In such simulations the transients across the membrane have a more rapid rate of rise than when current is injected intracellularly (Figure 2 B) (Cartee and Plonsey, 1992 ; Svirskis et al., 1997a ,b ; Vigmond et al., 1997 ; Anastassiou et al., 2010 ). The reason is that with field stimulation each line of the field crosses the membrane in both directions and the total net charge on the membrane capacitance is zero at all times. In this case, the kinetics of the transient are due to the redistribution of charge and hence are proportional to the intracellular and extracellular conductivities.
These spatial and temporal properties of constant field polarization have been experimentally verified in isolated neurons (Svirskis et al., 1997a ), and hippocampal slices using electrophysiological recordings, voltage sensitive dyes (Bikson et al., 2004 ), and cell reconstructions (Radman et al., 2009 ). Both models and experiments show that electrotonic properties dictate how specific types of neurons will respond to an applied field or a field occurring in vivo.
Electrical Inhibition in Sensorimotor Integration in the M-Cell System
The teleost M-cell system that initiates the C-start escape behavior has served as the prototype for demonstrating field effects in vivo (Furukawa and Furshpan, 1963 ). Monosynaptic inputs from ipsilateral inner ear afferents have mixed electrotonic and chemical excitatory synapses on the M-cell lateral dendrite (Pereda et al., 2004 ) and also have electrotonic synapses on interneurons which inhibit the M-cells. The inhibitory interneurons release glycine and also inhibit the M-cells via a field effect (Korn and Faber, 1975 , 2005 ). The latter occurs in a specialized region called the axon cap, with an extracellular volume resistivity that is approximately ninefold greater than the surrounding medium (Korn and Faber, 1975 ; Weiss et al., 2008 ). The axon cap surrounds the M-cell axon hillock and is penetrated by the unmyelinated axons of the feed-forward inhibitory interneurons (Figure 3 ). Action currents in these axons flow passively out at the terminals in the axon cap and some current flows inward across the M-cell axon hillock due to the high resistance of the axon cap, this inward current produces a significant hyperpolarization of the M-cell, i.e., the M-cell is electrically inhibited.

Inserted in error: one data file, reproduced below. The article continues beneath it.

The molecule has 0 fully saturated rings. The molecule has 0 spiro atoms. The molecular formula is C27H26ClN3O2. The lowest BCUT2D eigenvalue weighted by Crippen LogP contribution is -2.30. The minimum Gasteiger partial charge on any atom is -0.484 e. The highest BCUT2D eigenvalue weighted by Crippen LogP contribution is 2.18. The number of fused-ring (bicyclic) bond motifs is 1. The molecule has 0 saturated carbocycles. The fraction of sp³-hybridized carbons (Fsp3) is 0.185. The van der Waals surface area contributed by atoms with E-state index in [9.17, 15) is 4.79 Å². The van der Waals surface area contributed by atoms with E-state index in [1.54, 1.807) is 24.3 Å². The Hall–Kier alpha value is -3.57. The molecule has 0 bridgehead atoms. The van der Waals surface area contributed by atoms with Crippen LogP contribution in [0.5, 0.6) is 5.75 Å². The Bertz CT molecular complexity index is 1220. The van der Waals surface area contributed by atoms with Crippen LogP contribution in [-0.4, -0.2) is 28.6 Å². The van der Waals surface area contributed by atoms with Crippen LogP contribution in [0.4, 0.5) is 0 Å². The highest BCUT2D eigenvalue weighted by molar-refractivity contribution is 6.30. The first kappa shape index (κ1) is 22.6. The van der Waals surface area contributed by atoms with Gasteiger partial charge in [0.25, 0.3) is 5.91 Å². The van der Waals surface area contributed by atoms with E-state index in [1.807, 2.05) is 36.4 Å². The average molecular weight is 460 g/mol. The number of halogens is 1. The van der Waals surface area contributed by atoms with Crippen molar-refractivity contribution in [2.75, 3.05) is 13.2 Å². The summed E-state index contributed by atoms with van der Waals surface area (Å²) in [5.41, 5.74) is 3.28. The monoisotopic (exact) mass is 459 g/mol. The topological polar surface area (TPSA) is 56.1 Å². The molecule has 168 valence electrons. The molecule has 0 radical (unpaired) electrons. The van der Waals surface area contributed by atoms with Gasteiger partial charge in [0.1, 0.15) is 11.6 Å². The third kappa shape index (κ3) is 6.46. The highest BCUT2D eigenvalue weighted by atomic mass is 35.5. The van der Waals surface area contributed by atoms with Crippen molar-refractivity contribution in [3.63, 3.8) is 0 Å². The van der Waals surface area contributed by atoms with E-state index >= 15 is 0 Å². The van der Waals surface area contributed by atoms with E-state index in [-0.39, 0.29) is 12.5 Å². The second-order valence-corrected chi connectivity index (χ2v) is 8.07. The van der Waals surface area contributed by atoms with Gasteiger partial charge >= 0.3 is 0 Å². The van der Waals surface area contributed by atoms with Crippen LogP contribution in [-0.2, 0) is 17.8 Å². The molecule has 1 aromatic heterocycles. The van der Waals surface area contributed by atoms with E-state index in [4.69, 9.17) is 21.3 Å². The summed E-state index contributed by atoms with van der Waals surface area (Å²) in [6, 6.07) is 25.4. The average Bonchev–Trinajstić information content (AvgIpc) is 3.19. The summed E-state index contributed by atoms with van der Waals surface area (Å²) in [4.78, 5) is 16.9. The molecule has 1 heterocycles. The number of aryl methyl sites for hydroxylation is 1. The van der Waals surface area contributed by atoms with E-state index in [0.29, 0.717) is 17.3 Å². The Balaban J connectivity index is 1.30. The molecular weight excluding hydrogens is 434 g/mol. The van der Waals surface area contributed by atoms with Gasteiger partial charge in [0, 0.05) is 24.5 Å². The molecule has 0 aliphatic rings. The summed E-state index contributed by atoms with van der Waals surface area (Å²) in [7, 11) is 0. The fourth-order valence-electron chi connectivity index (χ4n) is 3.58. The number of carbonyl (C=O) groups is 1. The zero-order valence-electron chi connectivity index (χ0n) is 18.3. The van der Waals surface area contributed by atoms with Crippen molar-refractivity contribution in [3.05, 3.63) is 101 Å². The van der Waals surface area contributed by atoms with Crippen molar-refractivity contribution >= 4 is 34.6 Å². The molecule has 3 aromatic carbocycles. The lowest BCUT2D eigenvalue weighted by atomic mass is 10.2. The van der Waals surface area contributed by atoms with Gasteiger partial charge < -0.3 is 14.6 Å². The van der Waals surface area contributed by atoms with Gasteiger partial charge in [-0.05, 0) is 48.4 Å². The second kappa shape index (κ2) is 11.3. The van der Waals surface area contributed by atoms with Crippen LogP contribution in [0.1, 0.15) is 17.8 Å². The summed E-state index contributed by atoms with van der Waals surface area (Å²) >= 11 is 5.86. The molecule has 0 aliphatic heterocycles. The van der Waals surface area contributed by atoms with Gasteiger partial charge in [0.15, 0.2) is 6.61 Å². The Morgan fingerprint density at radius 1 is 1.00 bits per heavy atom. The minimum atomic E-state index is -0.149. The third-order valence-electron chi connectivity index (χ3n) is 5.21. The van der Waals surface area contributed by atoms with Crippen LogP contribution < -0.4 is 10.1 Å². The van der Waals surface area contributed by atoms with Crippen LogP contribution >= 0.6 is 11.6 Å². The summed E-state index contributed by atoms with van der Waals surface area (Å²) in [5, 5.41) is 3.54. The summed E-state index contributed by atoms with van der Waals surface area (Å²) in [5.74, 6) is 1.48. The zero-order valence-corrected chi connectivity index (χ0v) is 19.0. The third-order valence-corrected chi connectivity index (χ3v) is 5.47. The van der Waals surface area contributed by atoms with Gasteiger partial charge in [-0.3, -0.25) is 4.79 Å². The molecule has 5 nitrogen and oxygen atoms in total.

Figure 3. Illustration of the electrical inhibition mediated by impulses in interneurons that inhibit the M-cell. Inward currents generated at the excitable heminode, or last node of Ranvier (red) of the inhibitory interneurons cell‘s myelinated axon (black) flow passively out at the terminal and other unmyelinated portions in the cap and inward across the membrane of the axon hillock (blue) of the M-cell. A region of high extracellular resistance (gray area), the axon cap, reduces extracellular currents returning to the heminode or last node of Ranvier within the cap (arrow with dashed line) and directs the current across the membrane of the M-cell.
We investigated the functional role of this electrical inhibition, using loud sounds to simulate a predatory strike. The auditory stimulus elicits synchronized action potentials in as many as 20 or more inhibitory interneurons, and the resulting action currents coincide with and counteract the sound evoked monosynaptic electrotonic excitation of the M-cell (Weiss et al., 2008 ). The amplitude of this electrical inhibition was ∼30–40% the size of the electrotonic excitation, and it was strong enough to prevent the M-cell from reaching threshold. Functional inhibition was confirmed by showing that the same sound could elicit an M-spike when the electrical inhibition was neutralized by a cathodal current pulse produced by a second electrode in the axon cap. Furthermore, since a single M-spike initiates the C-start behavior by activating neural networks in the spinal cord (Korn and Faber, 2005 ) and sound evoked electrical inhibition coincides with the M-spike in ∼45% of trials in free swimming fish (Weiss et al., 2008 ), we concluded that electrical inhibition regulates the behavioral threshold.
The functional role of the electrical inhibition is best understood in the context of the extremely short utilization time of the M-cell, as little as 400 μs, which serves to ensure survival by triggering a rapid escape (Catania, 2009 ). Within this very short interval two important computations must take place. First, in order to determine whether an escape is warranted, the M-cell system must determine if the auditory stimulus is salient, as would be the case if it were produced by an attacking predator. Second, in order for the escape to be directed away from the sound source its location must be identified and the appropriate left or right M-cell activated. Experimental results (Oda et al., 1998 ; Weiss et al., 2009 ) and neural simulations (Guzik et al., 1999 ) support the notion that these computations involve excitatory-inhibitory integration. Therefore, electrical inhibition, in complementing the electrotonic excitation, minimizes the escape latency while preserving the functionality of the neural circuit.